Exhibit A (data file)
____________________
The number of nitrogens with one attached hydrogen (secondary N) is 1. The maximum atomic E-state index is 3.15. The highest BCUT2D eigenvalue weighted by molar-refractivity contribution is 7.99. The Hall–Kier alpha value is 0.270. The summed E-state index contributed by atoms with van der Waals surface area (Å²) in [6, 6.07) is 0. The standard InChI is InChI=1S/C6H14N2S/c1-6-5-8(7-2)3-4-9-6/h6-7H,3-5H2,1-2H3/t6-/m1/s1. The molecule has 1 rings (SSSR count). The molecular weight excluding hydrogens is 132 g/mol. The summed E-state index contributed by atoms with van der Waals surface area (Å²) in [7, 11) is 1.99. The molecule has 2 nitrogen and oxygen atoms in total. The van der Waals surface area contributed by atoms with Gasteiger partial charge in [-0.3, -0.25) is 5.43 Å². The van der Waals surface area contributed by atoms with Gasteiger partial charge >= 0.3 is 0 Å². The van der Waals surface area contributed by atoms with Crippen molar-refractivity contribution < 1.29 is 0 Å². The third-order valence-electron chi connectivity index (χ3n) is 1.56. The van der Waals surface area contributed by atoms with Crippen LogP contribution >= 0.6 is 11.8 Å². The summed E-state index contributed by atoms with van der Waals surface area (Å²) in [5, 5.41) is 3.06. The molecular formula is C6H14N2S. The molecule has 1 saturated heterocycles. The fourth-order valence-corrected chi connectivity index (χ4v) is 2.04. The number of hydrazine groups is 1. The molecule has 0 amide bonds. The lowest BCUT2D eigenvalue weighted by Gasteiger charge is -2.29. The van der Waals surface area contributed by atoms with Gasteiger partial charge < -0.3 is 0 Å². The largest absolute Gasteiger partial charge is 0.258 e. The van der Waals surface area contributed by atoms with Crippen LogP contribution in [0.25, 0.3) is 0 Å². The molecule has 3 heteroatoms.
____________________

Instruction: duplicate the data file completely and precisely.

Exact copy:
The number of nitrogens with one attached hydrogen (secondary N) is 1. The maximum atomic E-state index is 3.15. The highest BCUT2D eigenvalue weighted by molar-refractivity contribution is 7.99. The Hall–Kier alpha value is 0.270. The summed E-state index contributed by atoms with van der Waals surface area (Å²) in [6, 6.07) is 0. The standard InChI is InChI=1S/C6H14N2S/c1-6-5-8(7-2)3-4-9-6/h6-7H,3-5H2,1-2H3/t6-/m1/s1. The molecule has 1 rings (SSSR count). The molecular weight excluding hydrogens is 132 g/mol. The summed E-state index contributed by atoms with van der Waals surface area (Å²) in [7, 11) is 1.99. The molecule has 2 nitrogen and oxygen atoms in total. The van der Waals surface area contributed by atoms with Gasteiger partial charge in [-0.3, -0.25) is 5.43 Å². The van der Waals surface area contributed by atoms with Gasteiger partial charge >= 0.3 is 0 Å². The van der Waals surface area contributed by atoms with Crippen molar-refractivity contribution < 1.29 is 0 Å². The third-order valence-electron chi connectivity index (χ3n) is 1.56. The van der Waals surface area contributed by atoms with Crippen LogP contribution >= 0.6 is 11.8 Å². The summed E-state index contributed by atoms with van der Waals surface area (Å²) in [5, 5.41) is 3.06. The molecular formula is C6H14N2S. The molecule has 1 saturated heterocycles. The fourth-order valence-corrected chi connectivity index (χ4v) is 2.04. The number of hydrazine groups is 1. The molecule has 0 amide bonds. The lowest BCUT2D eigenvalue weighted by Gasteiger charge is -2.29. The van der Waals surface area contributed by atoms with Gasteiger partial charge < -0.3 is 0 Å². The largest absolute Gasteiger partial charge is 0.258 e. The van der Waals surface area contributed by atoms with Crippen LogP contribution in [0.25, 0.3) is 0 Å². The molecule has 3 heteroatoms.